Sick? Stay home; your clients will thank you

Working while you are ill can be bad for your business’s good health

Toni Simler, owner of U & Me Dance Inc., said staffers at her business who ‘tough it out’ and come to work with a cold or the flu only make it worse for the rest of the staff. Sick employees can also spread their colds to clients, an easy-to-accomplish feat in the face-to-face world of dance instruction.

Dan Hiestand
   Employees at Toni Simler’s business do a lot of up-close-and-personal things.
   Whether it’s tangoing across the floor or twirling a partner during a swing dance, instructors who work at her Bellingham dance studio — U & Me Dance Inc. — literally go cheek-to-cheek with clients.
   This physical proximity means that issues such as hygiene and personal appearance take on important meanings.
   “When they walk in the door, we encourage people to sanitize their hands before they go anywhere or do anything,” said Simler, a co-owner of the business. “Dancing is intimate.”
   When dance instructors are ill, contagious sickness can spread easily, Simler said.
   “(Instructors) really can’t come to work when they are sick, because I have an obligation to my customers and the public,” she said.

Coming to work ill can cost
   While most employers are familiar with employee absenteeism — when employees do not come to work — many are not as acquainted with its polar opposite: ‘presenteeism.’ The term refers to the problems faced when employees come to work in spite of illness or other detrimental conditions, which can have negative repercussions on business performance and the bottom line.
   A 2004 study by the Institute for Health and Productivity Studies at Cornell University found that up to 60 percent of the total cost of employee illnesses came from presenteeism.
   To create the study, researchers used an insurance database on medical conditions and absences of about 375,000 employees during a three-year period. They combined these with published studies on productivity among workers with certain illnesses.
   Based on data, researchers estimated that 49 percent to 89 percent of the total costs caused by headaches were due to reduced on-the-job productivity, rather than absent employees or health care costs. Workers showing up to work with allergies were responsible for an estimated 55 percent to 82 percent of allergy costs to businesses. Estimates of on-the-job arthritis costs ranged from 35 percent to 77 percent.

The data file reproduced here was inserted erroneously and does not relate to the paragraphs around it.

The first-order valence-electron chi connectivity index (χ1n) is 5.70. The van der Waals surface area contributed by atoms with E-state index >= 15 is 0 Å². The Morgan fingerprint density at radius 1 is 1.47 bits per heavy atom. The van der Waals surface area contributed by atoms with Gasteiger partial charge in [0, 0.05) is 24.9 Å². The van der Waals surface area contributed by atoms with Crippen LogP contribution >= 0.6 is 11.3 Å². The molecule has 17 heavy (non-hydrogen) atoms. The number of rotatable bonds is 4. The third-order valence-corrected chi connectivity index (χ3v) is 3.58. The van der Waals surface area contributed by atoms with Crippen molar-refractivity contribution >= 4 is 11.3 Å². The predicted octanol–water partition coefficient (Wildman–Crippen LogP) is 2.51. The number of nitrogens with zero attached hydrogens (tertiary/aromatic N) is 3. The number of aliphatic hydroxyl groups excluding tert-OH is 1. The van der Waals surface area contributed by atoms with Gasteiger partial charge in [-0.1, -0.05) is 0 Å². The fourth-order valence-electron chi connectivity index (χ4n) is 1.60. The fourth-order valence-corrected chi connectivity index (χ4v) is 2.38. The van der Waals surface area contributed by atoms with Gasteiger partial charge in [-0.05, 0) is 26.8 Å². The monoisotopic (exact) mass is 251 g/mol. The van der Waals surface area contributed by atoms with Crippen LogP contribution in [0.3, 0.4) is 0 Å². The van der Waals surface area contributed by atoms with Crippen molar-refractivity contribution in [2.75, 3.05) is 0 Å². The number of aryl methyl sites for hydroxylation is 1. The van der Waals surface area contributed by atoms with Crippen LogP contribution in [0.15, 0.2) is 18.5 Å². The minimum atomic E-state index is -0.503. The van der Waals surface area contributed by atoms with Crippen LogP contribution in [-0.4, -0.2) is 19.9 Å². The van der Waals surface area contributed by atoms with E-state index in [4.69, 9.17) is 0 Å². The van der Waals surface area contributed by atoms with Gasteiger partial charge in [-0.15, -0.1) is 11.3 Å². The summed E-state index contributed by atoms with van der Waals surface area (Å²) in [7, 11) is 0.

When researchers added the on-the-job costs of less-productive workers to the other costs of illnesses, conditions such as hypertension, heart disease and mental illness were the biggest burdens, costing from $392 to $348 per employee. Costs are on the mind of Deana Reynolds, a manager at Bergen & Company Embroidery Works in Bellingham. She said employees who come to work when they shouldn’t end up doing more damage than good.
   “What the employees do is so detailed, and they have to be on top of their game at all times, and if they’re not, mistakes are made, product is ruined, and it ends up costing the company,” she said.
   As a policy, the company sends sick employees home, she said.
   “In the past, we have had people come in with colds, for example, and before we know it, everybody is out with the cold,” she said. “So we can’t afford that.”
   Reynolds said it can be tough to balance an employee’s absenteeism with the fact that work needs to get done and deadlines need to be met. If employees miss too much work, co-workers pay the price with increased workloads, and tough decisions have to be made, Reynolds said.
   “It is (difficult),” she said. “When I have had to let people go, it is so devastating. But I have to come around to the point where I look at them and say, ‘A person that does your job needs to do these things. They need to be here. They need to be on time, and they need to produce.’”
   Simler, who worked at a technology company in Seattle for 30 years before moving to Bellingham five years ago, said the impact of presenteeism is easy to overlook. In fact, employees at her former company were encouraged — and essentially threatened — not to be ill, she said.